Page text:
The mere fact that she shared this information about herself is a gift to the community. She's using the very destructive spotlight placed on her to ask for support for medical professionals during this trying time.

She also brought attention to mental health among frontline healthcare workers, saying that they're reusing months old PPE, refused hazard pay, and watching their fellow healthcare workers die right before their eyes from COVID and suicide.

Towards the end of her post, she provided information about the Emergency Medical Services Public Advocacy Council to learn how to help people serving as EMTs.

I have a lot of respect for people who take a stance like this because I think about my mom, who is also on the front line as a nurse, and the many heartbreaking things she had witnessed on her unit due to the state of the world.

In highlighting the medical community's needs when society needs their help more than ever, it has become evident that the real scandal is not the one that the Post conjured up.

To be honest, that's not even where the focus needs to be. There is nothing wrong with having an OnlyFans or being a sex worker. The real issue here is that an emergency health care worker who is a servant to the community can't afford to have a proper livelihood from one income alone, even though they have a significant role in helping others during these frightening times.

Despite this, we must always keep this sentiment in the back of our heads: anybody that works multiple jobs to make ends meet has the right to privacy. Shaming people for that is strange, especially if they are not mentally or physically harming anyone. Unless they have poor ethics and are hell-bent on ruining someone's life, a woman's at that is when it becomes concerning.

Have you got something to say about this subject? Submit a post here and start the conversation.

I'm pleading for pop culture to stop playing OCD for laughs

Perhaps the time has come to re-evaluate how we portray OCD in films and TV series.

Melvin Udall in As Good as it Gets

I've had Obsessive Compulsive Disorder (OCD) since I was a child and I'm now in my early 40s. For all of this time, I have felt like I should be apologizing for it.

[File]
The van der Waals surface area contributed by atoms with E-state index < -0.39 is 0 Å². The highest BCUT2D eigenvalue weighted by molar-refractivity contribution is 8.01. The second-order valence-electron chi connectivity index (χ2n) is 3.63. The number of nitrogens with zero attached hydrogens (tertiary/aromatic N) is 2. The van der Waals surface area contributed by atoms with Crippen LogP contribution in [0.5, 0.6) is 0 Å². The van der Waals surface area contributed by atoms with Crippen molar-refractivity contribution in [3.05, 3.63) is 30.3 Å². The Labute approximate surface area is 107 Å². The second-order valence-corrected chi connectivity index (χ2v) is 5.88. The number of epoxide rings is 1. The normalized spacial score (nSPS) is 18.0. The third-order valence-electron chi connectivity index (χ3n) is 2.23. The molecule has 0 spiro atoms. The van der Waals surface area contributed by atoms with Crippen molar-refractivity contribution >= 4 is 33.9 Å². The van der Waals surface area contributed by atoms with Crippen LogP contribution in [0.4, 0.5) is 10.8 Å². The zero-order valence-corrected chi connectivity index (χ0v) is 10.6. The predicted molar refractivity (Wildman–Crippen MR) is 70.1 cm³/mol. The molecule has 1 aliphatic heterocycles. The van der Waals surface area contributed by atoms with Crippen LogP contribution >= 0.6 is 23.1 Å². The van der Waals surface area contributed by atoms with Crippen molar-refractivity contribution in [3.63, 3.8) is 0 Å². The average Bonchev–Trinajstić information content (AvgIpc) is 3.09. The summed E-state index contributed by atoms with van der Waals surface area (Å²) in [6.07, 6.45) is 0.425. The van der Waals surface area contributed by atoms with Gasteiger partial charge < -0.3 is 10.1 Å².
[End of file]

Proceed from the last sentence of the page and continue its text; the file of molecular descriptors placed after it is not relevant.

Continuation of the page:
It's like this invisible phantom that engulfs one in fear and doubt and brings dark clouds to a shiny day at the park. The sense of guilt has always followed me due to the disorder being a part of my everyday life. For whenever I would try to talk about it to a friend or a relative, to explain a certain lifestyle choice, to touch upon its debilitating nature, I've often been looked at funny in return.

Keep reading... Show less

The first time I felt 'the fear' and the ugly truth about girlhood

Name-calling and rumours can take a big toll on a young teenager

It's somewhat amusing that people get struck by "the fear" the day after a big night out. "The fear" generally refers to a feeling of anxiety over your actions the previous night. What sort of embarrassing things did you do while intoxicated? In other words, "the fear" is really a light-hearted way of discussing anxiety.

Admittedly, I have used the phrase "the fear" plenty of times – laughing at pictures of myself and my friends dancing stupidly or realising I over-shared something silly with someone. But what about the first time I felt "the fear"?

Keep reading... Show less
#StartTheConversation by joining us on
x

Join our new platform for free and your post can reach a huge audience on Indy100 and The Independent join